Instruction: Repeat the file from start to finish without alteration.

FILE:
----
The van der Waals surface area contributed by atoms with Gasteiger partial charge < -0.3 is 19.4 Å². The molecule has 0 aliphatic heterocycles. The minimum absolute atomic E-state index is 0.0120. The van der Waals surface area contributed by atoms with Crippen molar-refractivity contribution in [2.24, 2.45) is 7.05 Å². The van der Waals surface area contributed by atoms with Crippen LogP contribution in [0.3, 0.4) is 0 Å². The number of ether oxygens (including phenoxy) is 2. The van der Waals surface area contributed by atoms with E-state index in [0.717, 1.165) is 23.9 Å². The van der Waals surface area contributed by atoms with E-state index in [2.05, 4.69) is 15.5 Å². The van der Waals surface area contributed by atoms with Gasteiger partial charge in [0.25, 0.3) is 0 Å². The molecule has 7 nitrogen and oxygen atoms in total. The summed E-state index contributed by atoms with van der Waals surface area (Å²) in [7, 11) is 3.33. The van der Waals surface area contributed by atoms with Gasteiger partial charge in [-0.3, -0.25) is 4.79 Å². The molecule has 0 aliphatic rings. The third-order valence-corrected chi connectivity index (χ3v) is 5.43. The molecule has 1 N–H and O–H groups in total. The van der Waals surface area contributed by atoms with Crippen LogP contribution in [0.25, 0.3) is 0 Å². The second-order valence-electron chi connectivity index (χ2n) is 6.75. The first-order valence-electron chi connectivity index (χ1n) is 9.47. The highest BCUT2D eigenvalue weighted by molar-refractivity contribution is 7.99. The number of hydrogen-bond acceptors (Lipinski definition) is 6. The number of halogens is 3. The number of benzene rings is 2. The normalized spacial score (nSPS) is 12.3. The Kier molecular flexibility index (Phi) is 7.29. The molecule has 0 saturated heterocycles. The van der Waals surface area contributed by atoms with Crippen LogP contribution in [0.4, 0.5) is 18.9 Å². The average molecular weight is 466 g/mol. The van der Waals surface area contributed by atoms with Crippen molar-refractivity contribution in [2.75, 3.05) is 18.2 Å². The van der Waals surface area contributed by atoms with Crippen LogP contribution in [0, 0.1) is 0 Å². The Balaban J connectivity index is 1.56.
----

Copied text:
The van der Waals surface area contributed by atoms with Gasteiger partial charge < -0.3 is 19.4 Å². The molecule has 0 aliphatic heterocycles. The minimum absolute atomic E-state index is 0.0120. The van der Waals surface area contributed by atoms with Crippen molar-refractivity contribution in [2.24, 2.45) is 7.05 Å². The van der Waals surface area contributed by atoms with Crippen LogP contribution in [0.3, 0.4) is 0 Å². The number of ether oxygens (including phenoxy) is 2. The van der Waals surface area contributed by atoms with E-state index in [0.717, 1.165) is 23.9 Å². The van der Waals surface area contributed by atoms with E-state index in [2.05, 4.69) is 15.5 Å². The van der Waals surface area contributed by atoms with Gasteiger partial charge in [0.25, 0.3) is 0 Å². The molecule has 7 nitrogen and oxygen atoms in total. The summed E-state index contributed by atoms with van der Waals surface area (Å²) in [7, 11) is 3.33. The van der Waals surface area contributed by atoms with Gasteiger partial charge in [-0.3, -0.25) is 4.79 Å². The molecule has 0 aliphatic rings. The third-order valence-corrected chi connectivity index (χ3v) is 5.43. The molecule has 1 N–H and O–H groups in total. The van der Waals surface area contributed by atoms with Crippen LogP contribution in [0.25, 0.3) is 0 Å². The second-order valence-electron chi connectivity index (χ2n) is 6.75. The first-order valence-electron chi connectivity index (χ1n) is 9.47. The highest BCUT2D eigenvalue weighted by molar-refractivity contribution is 7.99. The number of hydrogen-bond acceptors (Lipinski definition) is 6. The number of halogens is 3. The number of benzene rings is 2. The normalized spacial score (nSPS) is 12.3. The Kier molecular flexibility index (Phi) is 7.29. The molecule has 0 saturated heterocycles. The van der Waals surface area contributed by atoms with Crippen LogP contribution in [0.4, 0.5) is 18.9 Å². The average molecular weight is 466 g/mol. The van der Waals surface area contributed by atoms with Crippen molar-refractivity contribution in [2.75, 3.05) is 18.2 Å². The van der Waals surface area contributed by atoms with Crippen LogP contribution in [0, 0.1) is 0 Å². The Balaban J connectivity index is 1.56.